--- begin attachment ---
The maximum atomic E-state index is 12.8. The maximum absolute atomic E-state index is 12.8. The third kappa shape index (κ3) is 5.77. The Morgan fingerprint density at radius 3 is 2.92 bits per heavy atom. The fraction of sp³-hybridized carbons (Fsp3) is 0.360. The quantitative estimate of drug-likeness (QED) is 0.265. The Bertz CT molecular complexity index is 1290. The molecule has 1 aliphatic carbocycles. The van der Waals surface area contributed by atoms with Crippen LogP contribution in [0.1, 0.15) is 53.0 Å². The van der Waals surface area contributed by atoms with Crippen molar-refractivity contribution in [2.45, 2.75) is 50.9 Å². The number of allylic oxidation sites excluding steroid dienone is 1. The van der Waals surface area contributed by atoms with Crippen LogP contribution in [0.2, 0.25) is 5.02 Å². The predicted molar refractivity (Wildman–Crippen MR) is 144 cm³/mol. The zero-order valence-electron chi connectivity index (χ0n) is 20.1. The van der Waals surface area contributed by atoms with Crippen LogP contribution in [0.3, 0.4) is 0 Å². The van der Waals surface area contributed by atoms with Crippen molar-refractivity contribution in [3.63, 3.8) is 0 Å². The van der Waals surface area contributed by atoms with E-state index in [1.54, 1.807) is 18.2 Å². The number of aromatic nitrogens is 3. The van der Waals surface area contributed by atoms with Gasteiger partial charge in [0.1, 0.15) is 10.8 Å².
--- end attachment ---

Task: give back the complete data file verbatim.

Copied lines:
The maximum atomic E-state index is 12.8. The maximum absolute atomic E-state index is 12.8. The third kappa shape index (κ3) is 5.77. The Morgan fingerprint density at radius 3 is 2.92 bits per heavy atom. The fraction of sp³-hybridized carbons (Fsp3) is 0.360. The quantitative estimate of drug-likeness (QED) is 0.265. The Bertz CT molecular complexity index is 1290. The molecule has 1 aliphatic carbocycles. The van der Waals surface area contributed by atoms with Crippen LogP contribution in [0.1, 0.15) is 53.0 Å². The van der Waals surface area contributed by atoms with Crippen molar-refractivity contribution in [2.45, 2.75) is 50.9 Å². The number of allylic oxidation sites excluding steroid dienone is 1. The van der Waals surface area contributed by atoms with Crippen LogP contribution in [0.2, 0.25) is 5.02 Å². The predicted molar refractivity (Wildman–Crippen MR) is 144 cm³/mol. The zero-order valence-electron chi connectivity index (χ0n) is 20.1. The van der Waals surface area contributed by atoms with Crippen LogP contribution in [0.3, 0.4) is 0 Å². The van der Waals surface area contributed by atoms with Crippen molar-refractivity contribution in [3.63, 3.8) is 0 Å². The van der Waals surface area contributed by atoms with E-state index in [1.54, 1.807) is 18.2 Å². The number of aromatic nitrogens is 3. The van der Waals surface area contributed by atoms with Gasteiger partial charge in [0.1, 0.15) is 10.8 Å².